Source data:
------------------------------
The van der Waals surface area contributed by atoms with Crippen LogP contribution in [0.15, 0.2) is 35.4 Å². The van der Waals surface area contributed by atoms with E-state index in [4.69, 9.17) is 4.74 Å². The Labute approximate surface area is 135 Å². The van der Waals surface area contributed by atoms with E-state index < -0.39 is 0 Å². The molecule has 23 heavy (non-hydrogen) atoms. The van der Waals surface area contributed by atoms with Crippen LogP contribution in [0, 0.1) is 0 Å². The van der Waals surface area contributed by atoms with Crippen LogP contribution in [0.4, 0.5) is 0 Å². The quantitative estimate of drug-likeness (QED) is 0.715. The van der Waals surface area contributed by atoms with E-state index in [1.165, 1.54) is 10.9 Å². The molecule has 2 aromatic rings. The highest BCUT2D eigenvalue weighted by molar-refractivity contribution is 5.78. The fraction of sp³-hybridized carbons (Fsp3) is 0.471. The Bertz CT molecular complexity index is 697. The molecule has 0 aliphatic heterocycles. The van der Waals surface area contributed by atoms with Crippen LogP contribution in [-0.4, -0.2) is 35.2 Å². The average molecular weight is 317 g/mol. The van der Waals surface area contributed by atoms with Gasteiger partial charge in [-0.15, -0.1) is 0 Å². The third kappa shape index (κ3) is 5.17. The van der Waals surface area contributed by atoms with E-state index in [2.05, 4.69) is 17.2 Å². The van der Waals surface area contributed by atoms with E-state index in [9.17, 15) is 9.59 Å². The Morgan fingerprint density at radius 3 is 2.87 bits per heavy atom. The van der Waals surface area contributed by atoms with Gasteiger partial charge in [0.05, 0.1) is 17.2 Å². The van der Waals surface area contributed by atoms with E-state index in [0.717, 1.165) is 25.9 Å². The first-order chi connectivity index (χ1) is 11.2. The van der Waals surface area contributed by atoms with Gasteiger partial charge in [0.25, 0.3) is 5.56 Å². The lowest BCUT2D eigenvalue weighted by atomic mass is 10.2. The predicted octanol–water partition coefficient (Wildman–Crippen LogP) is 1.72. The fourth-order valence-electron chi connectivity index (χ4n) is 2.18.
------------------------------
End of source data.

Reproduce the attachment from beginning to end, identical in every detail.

The van der Waals surface area contributed by atoms with Crippen LogP contribution in [0.15, 0.2) is 35.4 Å². The van der Waals surface area contributed by atoms with E-state index in [4.69, 9.17) is 4.74 Å². The Labute approximate surface area is 135 Å². The van der Waals surface area contributed by atoms with E-state index < -0.39 is 0 Å². The molecule has 23 heavy (non-hydrogen) atoms. The van der Waals surface area contributed by atoms with Crippen LogP contribution in [0, 0.1) is 0 Å². The van der Waals surface area contributed by atoms with Crippen LogP contribution in [0.4, 0.5) is 0 Å². The quantitative estimate of drug-likeness (QED) is 0.715. The van der Waals surface area contributed by atoms with E-state index in [1.165, 1.54) is 10.9 Å². The molecule has 2 aromatic rings. The highest BCUT2D eigenvalue weighted by molar-refractivity contribution is 5.78. The fraction of sp³-hybridized carbons (Fsp3) is 0.471. The Bertz CT molecular complexity index is 697. The molecule has 0 aliphatic heterocycles. The van der Waals surface area contributed by atoms with Crippen LogP contribution in [-0.4, -0.2) is 35.2 Å². The average molecular weight is 317 g/mol. The van der Waals surface area contributed by atoms with Gasteiger partial charge in [-0.15, -0.1) is 0 Å². The third kappa shape index (κ3) is 5.17. The van der Waals surface area contributed by atoms with E-state index in [2.05, 4.69) is 17.2 Å². The van der Waals surface area contributed by atoms with E-state index in [9.17, 15) is 9.59 Å². The Morgan fingerprint density at radius 3 is 2.87 bits per heavy atom. The van der Waals surface area contributed by atoms with Gasteiger partial charge in [0.05, 0.1) is 17.2 Å². The van der Waals surface area contributed by atoms with E-state index in [0.717, 1.165) is 25.9 Å². The first-order chi connectivity index (χ1) is 11.2. The van der Waals surface area contributed by atoms with Gasteiger partial charge in [0.25, 0.3) is 5.56 Å². The lowest BCUT2D eigenvalue weighted by atomic mass is 10.2. The predicted octanol–water partition coefficient (Wildman–Crippen LogP) is 1.72. The fourth-order valence-electron chi connectivity index (χ4n) is 2.18.